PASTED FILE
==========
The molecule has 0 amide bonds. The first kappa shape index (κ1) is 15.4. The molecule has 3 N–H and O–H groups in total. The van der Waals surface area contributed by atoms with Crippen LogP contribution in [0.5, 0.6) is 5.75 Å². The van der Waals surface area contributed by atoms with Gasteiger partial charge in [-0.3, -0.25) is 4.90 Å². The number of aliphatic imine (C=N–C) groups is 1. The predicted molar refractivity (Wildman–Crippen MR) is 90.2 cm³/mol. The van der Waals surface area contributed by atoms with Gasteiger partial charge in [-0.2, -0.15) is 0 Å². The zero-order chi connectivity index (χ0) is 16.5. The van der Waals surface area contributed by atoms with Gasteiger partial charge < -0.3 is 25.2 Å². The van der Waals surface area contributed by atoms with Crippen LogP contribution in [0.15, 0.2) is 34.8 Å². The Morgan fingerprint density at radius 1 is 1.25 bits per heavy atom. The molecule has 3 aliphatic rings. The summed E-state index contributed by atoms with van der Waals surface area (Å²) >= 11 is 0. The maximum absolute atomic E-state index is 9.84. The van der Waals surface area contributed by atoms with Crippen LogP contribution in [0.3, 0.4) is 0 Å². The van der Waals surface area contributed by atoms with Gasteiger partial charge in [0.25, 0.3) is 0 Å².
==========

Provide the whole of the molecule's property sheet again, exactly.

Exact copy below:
The molecule has 0 amide bonds. The first kappa shape index (κ1) is 15.4. The molecule has 3 N–H and O–H groups in total. The van der Waals surface area contributed by atoms with Crippen LogP contribution in [0.5, 0.6) is 5.75 Å². The van der Waals surface area contributed by atoms with Gasteiger partial charge in [-0.3, -0.25) is 4.90 Å². The number of aliphatic imine (C=N–C) groups is 1. The predicted molar refractivity (Wildman–Crippen MR) is 90.2 cm³/mol. The van der Waals surface area contributed by atoms with Gasteiger partial charge in [-0.2, -0.15) is 0 Å². The zero-order chi connectivity index (χ0) is 16.5. The van der Waals surface area contributed by atoms with Gasteiger partial charge < -0.3 is 25.2 Å². The van der Waals surface area contributed by atoms with Crippen LogP contribution in [0.15, 0.2) is 34.8 Å². The Morgan fingerprint density at radius 1 is 1.25 bits per heavy atom. The molecule has 3 aliphatic rings. The summed E-state index contributed by atoms with van der Waals surface area (Å²) >= 11 is 0. The maximum absolute atomic E-state index is 9.84. The van der Waals surface area contributed by atoms with Crippen LogP contribution in [0.3, 0.4) is 0 Å². The van der Waals surface area contributed by atoms with Gasteiger partial charge in [0.25, 0.3) is 0 Å².